Houston Methodist. Leading Medicine.
Houston Methodist. Leading Medicine

Methodist J.C. Walter Jr. Transplant Center - Houston, TX

Myth:   Only the heart, liver and kidneys can be transplanted.

Fact:    The lungs, pancreas and intestines can also be transplanted, as can tissues such as eyes, skin, bone, heart valves and tendons.

Myth:   Rich people and celebrities can get moved to the top of the organ waiting list.

Fact:    The United Network for Organ Sharing (UNOS) waiting list is blind to income, celebrity, and social standing. What determines your place on the list is the severity of your illness, time spent waiting, blood type and other important medical information.

Myth:   If I’ve agreed to be an organ donor, the hospital won’t work as hard to save my life if I’m in an accident.

Fact:    If you’re ever in the hospital with a life-threatening condition, your medical team’s mission is to save your life, not another person’s. You’ll be treated by a physician who specializes in your area of need and has nothing to do with transplantation.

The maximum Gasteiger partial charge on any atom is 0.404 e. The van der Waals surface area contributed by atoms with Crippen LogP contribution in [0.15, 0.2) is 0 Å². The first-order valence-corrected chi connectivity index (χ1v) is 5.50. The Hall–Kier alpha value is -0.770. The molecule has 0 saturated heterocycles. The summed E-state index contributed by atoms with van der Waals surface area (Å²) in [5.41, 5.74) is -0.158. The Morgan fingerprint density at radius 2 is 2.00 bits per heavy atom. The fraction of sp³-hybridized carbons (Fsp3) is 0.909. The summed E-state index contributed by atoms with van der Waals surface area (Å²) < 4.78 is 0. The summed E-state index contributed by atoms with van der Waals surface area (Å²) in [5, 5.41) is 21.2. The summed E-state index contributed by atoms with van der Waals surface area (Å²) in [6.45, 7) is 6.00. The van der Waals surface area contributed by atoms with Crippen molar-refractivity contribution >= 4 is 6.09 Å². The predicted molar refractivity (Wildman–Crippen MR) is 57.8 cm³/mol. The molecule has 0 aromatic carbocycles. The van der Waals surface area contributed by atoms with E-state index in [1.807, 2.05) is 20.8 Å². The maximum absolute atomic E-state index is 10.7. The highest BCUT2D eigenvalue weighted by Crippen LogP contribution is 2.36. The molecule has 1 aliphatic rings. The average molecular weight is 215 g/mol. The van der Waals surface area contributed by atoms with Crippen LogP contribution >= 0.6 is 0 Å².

Myth:   If I donate my organs, I won’t be able to have an open-casket funeral.

Fact:    Donated organs are carefully removed in a surgical procedure that will not disfigure the body or prevent an open-casket funeral.

Myth:   I think organ donation goes against my religious beliefs.

Fact:    Organ donation is consistent with the beliefs of most major religions, including Catholicism, Protestantism, Islam and most branches of Judaism. If you’re uncertain, talk to your spiritual advisor; organdonor.gov also provides a detailed list of religious views on donation.

Myth:   I’m too young/too old to be an organ donor. Fact:   Organ donation is possible from birth to about age 75. If you’re under 18, your parents are legally empowered to authorize organ donation; make sure to share your decision to be a donor with them.